A pilot project will begin in mid-September which will increase the speed limit to 100 kilometres per hour on Highway 417 from Ottawa/Gloucester to the Ontario-Quebec border. Two other pilot locations with increased speed limits will be Highway 402 from London to Sarnia and the Queen Elizabeth Way (QEW) from St. Catharines to Hamilton.

At the same time, the province will launch province-wide consultations on how to safely increase highway speeds to align with other provinces, and how people currently drive. The pilot project will last for about two years.

Jeff Yurek, Minister of Transportation, was joined by Bob Bailey, MPP for Sarnia-Lambton, to explain how the government will listen to people’s suggestions on how to best modernize Ontario’s highway network to better serve their needs.

“Results from the pilot and all feedback received during consultations will be carefully considered as a part of the final decision-making process,” said Minister Yurek. “We’re also working with our road safety and enforcement partners.”

The Ministry of Transportation is exploring options for a fourth pilot in Northern Ontario.

“Safety is the government’s number one priority and each pilot location was carefully chosen based on a number of factors, including its ability to accommodate higher speed limits,” said Yurek.

The government says it is adding extra safety measures such as increased signage and messaging and that it will also protect the safety of drivers by proposing amendments that keep the street-racing penalties at 150 km/h. This means in the speed limit pilot zones, the street-racing penalties will apply at 40 km/h over the posted speed limit, not the usual 50 km/h over.

Some provinces, like new Brunswick, already have higher speed limits.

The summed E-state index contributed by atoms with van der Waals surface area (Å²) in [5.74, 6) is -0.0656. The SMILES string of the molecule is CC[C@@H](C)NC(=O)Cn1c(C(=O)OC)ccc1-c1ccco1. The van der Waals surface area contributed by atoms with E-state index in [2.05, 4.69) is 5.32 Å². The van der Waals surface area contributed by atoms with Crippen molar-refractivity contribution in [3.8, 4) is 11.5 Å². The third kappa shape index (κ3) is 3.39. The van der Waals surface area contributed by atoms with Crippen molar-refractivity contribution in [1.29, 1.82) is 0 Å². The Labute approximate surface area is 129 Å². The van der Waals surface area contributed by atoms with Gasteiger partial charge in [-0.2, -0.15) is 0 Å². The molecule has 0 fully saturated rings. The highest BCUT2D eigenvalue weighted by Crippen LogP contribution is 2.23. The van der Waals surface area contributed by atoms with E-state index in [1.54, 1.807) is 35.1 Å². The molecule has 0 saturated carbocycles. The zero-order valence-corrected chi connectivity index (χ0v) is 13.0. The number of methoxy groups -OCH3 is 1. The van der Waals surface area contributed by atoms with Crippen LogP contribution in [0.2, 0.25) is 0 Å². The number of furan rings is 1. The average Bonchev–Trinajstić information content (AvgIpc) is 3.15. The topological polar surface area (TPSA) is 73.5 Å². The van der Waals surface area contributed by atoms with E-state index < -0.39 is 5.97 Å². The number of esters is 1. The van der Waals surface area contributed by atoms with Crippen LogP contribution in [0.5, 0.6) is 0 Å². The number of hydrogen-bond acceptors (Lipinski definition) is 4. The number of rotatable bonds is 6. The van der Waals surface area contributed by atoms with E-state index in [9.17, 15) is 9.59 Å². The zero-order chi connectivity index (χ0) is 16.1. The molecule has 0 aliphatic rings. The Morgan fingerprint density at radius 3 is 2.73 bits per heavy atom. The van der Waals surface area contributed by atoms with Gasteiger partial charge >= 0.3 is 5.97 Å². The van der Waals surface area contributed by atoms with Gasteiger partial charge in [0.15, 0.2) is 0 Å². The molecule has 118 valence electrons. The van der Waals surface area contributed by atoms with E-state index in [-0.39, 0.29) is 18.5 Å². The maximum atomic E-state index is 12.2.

Speed limits on several highways were higher in the 1970s, but were reduced to save energy during what was described as the energy crisis in the mid 1970s.

“The Ontario Safety League traditionally bases their position on science, and the science tells us that although excessive speed is a factor in many crashes, under normal driving conditions and with reasonable driving attention it would have virtually no impact,” said Brian Patterson, President and CEO, Ontario Safety League.

Many studies show that that a  higher rate of speed creates a higher probability of crashes and a higher fatality rate from those collisions.

Following increases to the speed limit on some highways in British Columbia, an October 2018 CBC story reported that, “New research from doctors and engineers at the University of B.C. suggests the number of fatal crashes has doubled on highways where the speed limit has been hiked in recent years.” Speed limits had been increased on parts of some highways to 120 kilometres per hour. You can read that story here.

Quick Facts

  • Consultations will begin in the next few weeks.
  • The pilot projects will start in mid-September. Increased safety messaging and updated signs will ensure motorists are aware of where speed limits are changing. We will continue to work with our road safety and enforcement partners to ensure that the pilots are conducted safely.
  • There are currently six other provinces in Canada that have posted speed limits of 110 km/h or higher on certain highways.
  • Ontario’s highways are among the safest in North America, where we’ve ranked the lowest or second lowest in fatality rates among all jurisdictions for 18 consecutive years.